Labour Market Opinion (LMO) Facts – An Overview!

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Note: the Labour Market Opinion is now being transformed to the new Labour Market Impact Assessment (LMIA), to check out for more details regarding this change, see: New Labour Market Impact Assessment

If you’re looking for a job opportunity in Canada, you may have heard about the Labour Market Opinion (LMO). What exactly is a LMO? Do you and your employer need a LMO for your prospective job offer?  Let’s review the facts about the Labour Market Opinion.

 

A LMO is an application made by Canadian employers for an “Opinion” from Human Resources and Skills Development Canada (HRSDC) to confirm that “reasonable efforts” to recruit Canada citizens or permanent residents for the position(s) have been made and that there are no qualified, willing and able Canada citizens or permanent residents for the position(s).

 

The purpose of the LMO is to ensure that there really is a shortage of Canadians or permanent residents willing and able to do the job, and therefore that hiring a temporary foreign worker will not have a negative impact on the Canadian labour market.

 

If the job offer is genuine and if the employment of the foreign national is likely to have a neutral or positive effect on the labour market in Canada. The Approval of a LMO comes in the form of a “Confirmation” from Service Canada. Although a foreign national may be identified on the Labour Market Opinion, the confirmation pertains to the Job position, not the foreign national. When the LMO application approved, employer will receive a positive LMO. This LMO is provided to Citizenship and Immigration Canada (CIC) and communicated to the employer.

 

What if I got a “Neutral” LMO? HRSDC/Service Canada determine whether the entry of a TFW would likely have a positive or neutral impact on the Canadian labour market. This wording was intended to emphasize the benefits to employers of having access to TFWs, in contrast to the former approach which emphasized the negative impact (e.g. the focus was on potential loss of job opportunities for Canadians). Whether a decision is based on an assessment that the impact is positive or neutral, the outcome is the same in practical terms: a positive LMO is issued.

 

Work permits exempt from an LMO

There are some regulatory authorities to issue a work permit to a worker who does not require an LMO. Including :

 

  • Workers covered under international agreements:Professionals, traders, investors and business people coming to Canada to work under certain international agreements.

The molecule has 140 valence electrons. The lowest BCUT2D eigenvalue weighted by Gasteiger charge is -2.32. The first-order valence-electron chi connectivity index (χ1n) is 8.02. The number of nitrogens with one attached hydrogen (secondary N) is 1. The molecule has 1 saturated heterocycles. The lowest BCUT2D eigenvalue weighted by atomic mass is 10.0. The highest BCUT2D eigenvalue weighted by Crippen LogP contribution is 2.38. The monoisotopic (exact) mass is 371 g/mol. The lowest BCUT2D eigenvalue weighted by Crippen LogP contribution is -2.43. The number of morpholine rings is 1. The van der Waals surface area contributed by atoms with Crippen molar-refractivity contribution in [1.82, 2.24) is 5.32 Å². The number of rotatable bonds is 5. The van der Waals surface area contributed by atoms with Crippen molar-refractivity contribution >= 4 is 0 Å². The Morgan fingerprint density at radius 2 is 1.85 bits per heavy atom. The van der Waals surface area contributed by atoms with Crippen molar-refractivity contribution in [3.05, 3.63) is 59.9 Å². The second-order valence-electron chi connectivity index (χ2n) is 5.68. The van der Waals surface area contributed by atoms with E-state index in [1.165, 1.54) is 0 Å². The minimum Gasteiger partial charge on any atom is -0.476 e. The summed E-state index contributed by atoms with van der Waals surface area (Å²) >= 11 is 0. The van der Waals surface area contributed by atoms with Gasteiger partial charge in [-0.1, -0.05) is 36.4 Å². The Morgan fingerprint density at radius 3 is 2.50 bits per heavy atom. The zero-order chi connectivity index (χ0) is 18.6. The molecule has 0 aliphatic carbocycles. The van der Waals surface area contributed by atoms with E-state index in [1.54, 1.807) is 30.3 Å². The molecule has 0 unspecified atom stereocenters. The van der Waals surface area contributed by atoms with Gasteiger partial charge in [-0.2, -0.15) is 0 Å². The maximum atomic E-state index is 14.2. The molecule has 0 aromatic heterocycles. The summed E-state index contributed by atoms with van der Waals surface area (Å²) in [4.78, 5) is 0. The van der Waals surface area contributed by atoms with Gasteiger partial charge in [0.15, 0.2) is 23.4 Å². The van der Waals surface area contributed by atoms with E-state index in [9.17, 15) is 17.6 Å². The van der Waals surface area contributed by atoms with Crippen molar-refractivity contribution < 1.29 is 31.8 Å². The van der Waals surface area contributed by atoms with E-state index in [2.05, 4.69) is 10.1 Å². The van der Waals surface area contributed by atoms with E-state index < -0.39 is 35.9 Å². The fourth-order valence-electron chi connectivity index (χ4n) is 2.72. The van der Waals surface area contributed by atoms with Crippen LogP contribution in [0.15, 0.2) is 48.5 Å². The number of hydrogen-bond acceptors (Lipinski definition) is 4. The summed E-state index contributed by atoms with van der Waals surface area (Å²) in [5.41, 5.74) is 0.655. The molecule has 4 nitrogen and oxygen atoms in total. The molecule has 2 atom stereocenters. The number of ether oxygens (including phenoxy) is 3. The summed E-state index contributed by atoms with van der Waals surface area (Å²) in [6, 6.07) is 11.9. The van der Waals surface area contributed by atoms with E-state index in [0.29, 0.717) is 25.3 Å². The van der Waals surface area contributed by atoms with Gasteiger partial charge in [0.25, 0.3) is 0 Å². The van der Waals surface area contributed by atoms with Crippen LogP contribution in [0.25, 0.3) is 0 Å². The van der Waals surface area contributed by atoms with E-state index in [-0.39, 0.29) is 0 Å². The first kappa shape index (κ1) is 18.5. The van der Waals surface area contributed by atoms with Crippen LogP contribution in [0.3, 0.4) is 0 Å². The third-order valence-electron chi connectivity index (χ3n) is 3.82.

• Participants in exchange programs:People whose employment in Canada will provide similar employment to Canadians abroad, such as participants in youth exchange programs, teacher exchange programs or other reciprocal programs.
  • Spouses
    • Spouses and common-law partners of certain foreign students who are studying full-time.
    • Spouses and common-law partners of certain skilled foreign workers.
  • Workers, their spouses/common-law partners or their dependents who are eligible for a work permit through an active pilot project
  • Workers nominated by a province for permanent residence:A person who has been nominated by a province for permanent residence and has a job offer from an employer based in that province.
  • Entrepreneurs and intra-company transferees:Some types of entrepreneurs, workers transferring within a company, and other types of workers who will provide significant benefit to Canadians or permanent residents by working in Canada.
  • Academics and students: Certain academics and students.
  • Co-op students: Foreign students who are studying in Canada and who need to do co-op work placements as part of their program of study.
  • Religious workers: People doing charitable or religious work.
  • Others: Certain people who need to support themselves while they are in Canada for other reasons such as the refugee determination process.

As of April 29th 2013, the government introduced several changes to the Labour Market Opinion Process. Check our Blog to see Changes to the Temporary Foreign Worker Program .

 

Tips for Applying for an LMO

If applying for an LMO, here are some tips:

  • Plan as far in advance as possible when hiring temporary foreign workers. Do a needs assessment to determine if you will need to hire in the next 6 to 12 months.
  • Apply for the LMO ASAP! Once you identify a need, even if it’s not for several months, start the LMO process. It can take 2-3 months for HRSDC to make a decision on an LMO.
  • Recruit more than the minimum. Employers must recruit for at least 14 days. Don’t just meet the minimum. Recruit longer and on more sites than what HRSDC requires.
  • Once an application is submitted, be prepared for a call from HRSDC. HRSDC will contact the employer in most cases and expect the employer to respond immediately to their voice message or email. If an employer fails to respond within days, HRSDC may refuse the application.

For more information and the application for a LMO, please contact us.

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